Alfalfa Management Decisions for Early Spring: Spring Seeding Tips and Evaluating Existing Stands for Winter Injury
Tips for Spring-Seeded Alfalfa
Variety selection: Base variety selection on winter-hardiness, yield potential, and genetic resistance to key root rot diseases and insect pests.
Fertilization: Lime fields to achieve a soil pH of 6.8 or greater, preferably one year in advance to allow time for lime to react. Soil pH is important for N-fixing nodule formation and nutrient absorption.
Apply potassium well ahead of seeding to avoid injury during germination (salt effect). Maintain optimum potassium levels throughout the life of the stand to maximize yield and winter survival.
Apply Phosphorous to achieve optimum or above soil test levels which is critical for healthy root and plant development.
Field preparation: Prepare a firm seedbed. Your shoe should only sink ¼ to ½ inch into the soil surface. Firm seedbeds help prevent seed from being planted too deep and allows good seed-to-soil contact for improved emergence. No-till planting can also provide a firm seedbed and may be used in the spring when topsoil moisture is generally good.
Planting depth: Seed should not be planted too deep or too shallow! Planting depth is critical for a successful stand. Planting depth on clay or loam soils should be ¼ to ½ inch and on sandy soils ½ to 1 inch.
Planting rate: Seeding rates of 60-80 seeds per square foot is desired for most planting conditions. This is achieved by adjusting your planter to seed between 15 and 18 lb of Pioneer® brand light-coated seed per acre.
Planting date: Spring seeding can be flexible, but to maximize the first growing season yield, plan to seed between April 1 and May 15. Alfalfa seed starts to germinate at soil temperatures above 37°F. Early spring seeded alfalfa will generally encounter less moisture stress during germination.
Weed control: Alfalfa is a tender plant to establish and doesn’t like a lot of competition. Weed competition can reduced stand establishment success and puts excessive stress on alfalfa plants, especially in the seeding year. Whether using pre-emergence weed control or conventional tillage followed by post emergence weed control, scout the field and plan your weed management strategy. Today’s Roundup Ready® varieties offer an excellent tool for managing weeds throughout the life of the stand.
Nurse crops: Nurse crops can be used in the seeding year and help reduce erosion and compete with weeds. However, carefully manage nurse crops by harvesting early to avoid excessive competition for water, nutrients, and sunlight. Also, monitor insect pressure in the nurse crop canopy to avoid alfalfa damage, especially from potato leafhoppers.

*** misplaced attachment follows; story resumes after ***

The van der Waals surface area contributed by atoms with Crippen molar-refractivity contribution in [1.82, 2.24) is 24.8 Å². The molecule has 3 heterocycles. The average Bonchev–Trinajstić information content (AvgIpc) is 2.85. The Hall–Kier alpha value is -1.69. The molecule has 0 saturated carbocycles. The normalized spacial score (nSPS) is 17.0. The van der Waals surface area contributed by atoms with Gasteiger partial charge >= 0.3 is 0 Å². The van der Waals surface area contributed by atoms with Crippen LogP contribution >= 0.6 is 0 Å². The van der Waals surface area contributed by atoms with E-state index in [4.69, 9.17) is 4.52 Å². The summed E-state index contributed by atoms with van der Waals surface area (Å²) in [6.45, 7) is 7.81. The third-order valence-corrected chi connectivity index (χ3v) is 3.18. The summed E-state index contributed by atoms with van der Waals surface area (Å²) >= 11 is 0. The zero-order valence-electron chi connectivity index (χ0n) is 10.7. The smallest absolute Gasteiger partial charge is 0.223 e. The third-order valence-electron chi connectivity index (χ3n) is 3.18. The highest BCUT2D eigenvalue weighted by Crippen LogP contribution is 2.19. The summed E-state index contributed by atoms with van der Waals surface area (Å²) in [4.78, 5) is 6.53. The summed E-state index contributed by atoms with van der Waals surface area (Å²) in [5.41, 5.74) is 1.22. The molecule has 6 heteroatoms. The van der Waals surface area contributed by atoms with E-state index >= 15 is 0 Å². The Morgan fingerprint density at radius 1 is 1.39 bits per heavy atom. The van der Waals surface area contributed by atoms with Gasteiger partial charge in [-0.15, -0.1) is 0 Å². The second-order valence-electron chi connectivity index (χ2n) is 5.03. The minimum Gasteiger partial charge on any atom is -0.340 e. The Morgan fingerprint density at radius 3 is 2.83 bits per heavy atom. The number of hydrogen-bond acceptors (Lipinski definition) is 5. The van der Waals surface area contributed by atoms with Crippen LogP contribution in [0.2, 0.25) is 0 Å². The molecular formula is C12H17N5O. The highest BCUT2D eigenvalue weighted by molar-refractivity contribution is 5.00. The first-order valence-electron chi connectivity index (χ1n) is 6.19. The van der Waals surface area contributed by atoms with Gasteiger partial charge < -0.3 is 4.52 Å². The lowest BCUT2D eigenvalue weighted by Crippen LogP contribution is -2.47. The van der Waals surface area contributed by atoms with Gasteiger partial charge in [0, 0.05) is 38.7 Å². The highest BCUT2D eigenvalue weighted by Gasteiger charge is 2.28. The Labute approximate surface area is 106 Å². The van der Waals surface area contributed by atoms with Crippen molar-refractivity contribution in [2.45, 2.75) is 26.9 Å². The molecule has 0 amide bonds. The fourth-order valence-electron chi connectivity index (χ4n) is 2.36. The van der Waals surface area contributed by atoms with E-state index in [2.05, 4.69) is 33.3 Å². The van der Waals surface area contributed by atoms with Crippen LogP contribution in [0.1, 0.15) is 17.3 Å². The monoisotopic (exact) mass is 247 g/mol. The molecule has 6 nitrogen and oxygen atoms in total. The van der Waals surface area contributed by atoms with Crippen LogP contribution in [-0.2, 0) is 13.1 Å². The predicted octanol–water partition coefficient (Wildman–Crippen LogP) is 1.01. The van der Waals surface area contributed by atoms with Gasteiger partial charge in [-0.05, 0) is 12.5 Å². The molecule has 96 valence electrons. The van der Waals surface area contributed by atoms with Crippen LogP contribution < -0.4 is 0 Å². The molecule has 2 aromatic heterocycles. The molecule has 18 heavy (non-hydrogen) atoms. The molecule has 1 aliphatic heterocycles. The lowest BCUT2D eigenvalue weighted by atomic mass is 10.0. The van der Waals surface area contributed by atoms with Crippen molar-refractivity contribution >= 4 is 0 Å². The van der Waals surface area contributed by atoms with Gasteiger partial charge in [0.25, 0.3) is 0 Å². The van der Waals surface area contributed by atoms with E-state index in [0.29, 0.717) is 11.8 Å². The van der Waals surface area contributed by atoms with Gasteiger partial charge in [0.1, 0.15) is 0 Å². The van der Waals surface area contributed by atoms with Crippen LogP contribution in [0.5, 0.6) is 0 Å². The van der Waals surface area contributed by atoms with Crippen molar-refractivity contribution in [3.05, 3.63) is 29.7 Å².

Newly emerged alfalfa seedling.
Time to Assess Established Alfalfa Stands
Every spring, growers need to walk their alfalfa fields to assess winter survival and yield potential of the remaining alfalfa plants. Making early evaluation of winter damage helps with rotation decisions and forage inventory planning.
Diagnosing winter injury
Slow green-up - One of the most evident results of winter injury is slow green-up. If other fields in the area are starting to grow and yours are still brown, it is likely alfalfa plants have been injured or killed during the winter.
Heavy dandelion spring growth is a sign of winter injury in alfalfa.
Asymmetrical growth - Buds for spring growth are formed during the previous fall. If parts of an alfalfa root are killed and others are not, only the living portion of the crown will give rise to new shoots, resulting in a crown with shoots on only one side—or asymmetrical growth.
Uneven growth - During winter, some buds on a plant crown may be killed and others may not. The uninjured buds will start growth early while the injured buds must be replaced by new buds formed in spring. This results in the shoots from buds formed in spring several inches shorter than the shoots arising from fall buds.
Root problems - Probably the best way to diagnose winter injury is by digging up plants and examining roots. Healthy roots should be firm and white with little evidence of root rot; winter-injured roots have a gray, water-soaked appearance and/or a brown discoloration. If the root is soft and stringy looking, it is most likely winterkilled. If the root is firm but showing signs of rot, it can still produce new growth through the season, but may be lower yielding. If over 50% of the root is damaged, the plant will most likely die that year. If less than 50% is injured, the plant will likely survive for one or two years.
Evaluating yield potential in the field is best done by digging roots, counting the number of healthy plants, and looking at stem growth and uniformity. If you have 4-5 healthy plants per square foot, the field is still capable of giving adequate yields. The following tables give guidelines for evaluating alfalfa plant health and yield potential.
Table 1. Using stem density to evaluate alfalfa stands.
Table 2. Alfalfa root health effects on winter survival (ratings pertain to crown and roots)
Source: University of Wisconsin Extension Publication.
Table 3. Alfalfa root symptoms and diagnosis
A. No injury. Roots are solid white internally. Tillers are beginning to green and are solidly attached to the root.
B. Moderate injury. Roots are solid and white but brown damaged areas occur in old tissue of the crown down to 1 to 2 inches. Growth beginning. With favorable growing conditions and a delayed first cutting, many of these plants will survive.
C. Severe injury. Roots white on outside. Brown discoloration carries down in center of the root. The chances are not very good these plants will survive.
D. Dead plants. Roots are discolored, mushy and partly rotted. Top growth can be readily pulled from the crown.
Source: Rohweder and Smith, 1978.